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Medieval ‘wine windows’ are making a comeback in Italy to maintain social distancing
The wine windows date back to the bubonic plague that swept through Europe in the 1600s
Keeping social distancing rules intact amid the coronavirus pandemic, some restaurant and bar owners in Florence, Italy, have now revived a medieval tradition to keep their businesses running.
According to Florence’s Wine Window Association, a handful of “wine windows” have opened across the city. These are little hatches carved into concrete walls of wineries and shops, through which one can serve drinks from a distance.
The wine windows date back to the bubonic plague that swept through Europe in the 1600s. During the time, sellers realised the importance of self-isolation and started using hatches. Instead of taking payment by hand, they would extend a metal pallet through the window and then disinfect with vinegar. Until now, wine windows were usually spotted in old palaces and noble households.
“During this time, some enterprising Florentine Wine Window owners have turned back the clock and are using their Wine Windows to dispense glasses of wine, cups of coffee, drinks, sandwiches and ice cream — all germ-free, contactless!” reads the official website of Wine Window Association.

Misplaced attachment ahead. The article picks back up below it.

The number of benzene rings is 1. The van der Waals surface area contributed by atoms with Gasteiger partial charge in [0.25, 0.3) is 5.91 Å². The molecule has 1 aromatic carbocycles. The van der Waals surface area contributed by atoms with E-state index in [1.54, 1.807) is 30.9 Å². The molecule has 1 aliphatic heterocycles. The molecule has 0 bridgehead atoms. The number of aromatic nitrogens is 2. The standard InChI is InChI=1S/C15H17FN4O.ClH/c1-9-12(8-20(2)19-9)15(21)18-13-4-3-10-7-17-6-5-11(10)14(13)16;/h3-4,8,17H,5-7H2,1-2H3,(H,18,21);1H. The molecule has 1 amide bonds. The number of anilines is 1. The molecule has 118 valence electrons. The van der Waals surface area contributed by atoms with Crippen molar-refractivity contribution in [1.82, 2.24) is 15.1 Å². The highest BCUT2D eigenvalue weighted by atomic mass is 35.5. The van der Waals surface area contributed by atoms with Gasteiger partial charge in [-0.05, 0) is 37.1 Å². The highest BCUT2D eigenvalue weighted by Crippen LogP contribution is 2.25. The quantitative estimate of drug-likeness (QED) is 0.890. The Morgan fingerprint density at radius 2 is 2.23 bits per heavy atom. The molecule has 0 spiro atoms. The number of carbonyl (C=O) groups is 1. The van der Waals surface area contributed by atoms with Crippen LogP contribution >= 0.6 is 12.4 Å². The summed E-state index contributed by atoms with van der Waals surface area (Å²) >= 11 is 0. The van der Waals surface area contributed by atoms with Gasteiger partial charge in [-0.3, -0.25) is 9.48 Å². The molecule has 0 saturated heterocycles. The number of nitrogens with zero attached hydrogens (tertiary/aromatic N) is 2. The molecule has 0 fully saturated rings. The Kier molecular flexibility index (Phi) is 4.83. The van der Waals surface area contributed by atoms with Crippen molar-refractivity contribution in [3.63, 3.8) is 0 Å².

“People could knock on the little wooden shutters and have their bottles filled directly from the Antinori, Frescobaldi and Ricasoli families, who still produce some of Italy’s best-known wine today,” Wine Window Association’s president Matteo Faglia told Insider.
Ice-cream parlour Vivoli, for instance, has now opened up a wine window to serve gelato and coffee. Tourists are also enjoying cocktails from Osteria delle Brache in Piazza Peruzzi served through a COVID-19 friendly hatch.
Tags: Medieval, wine, #windows, Florence, italy, bubonic, plague, Europe, Tourists, Osteria, Covid-19, vinegar.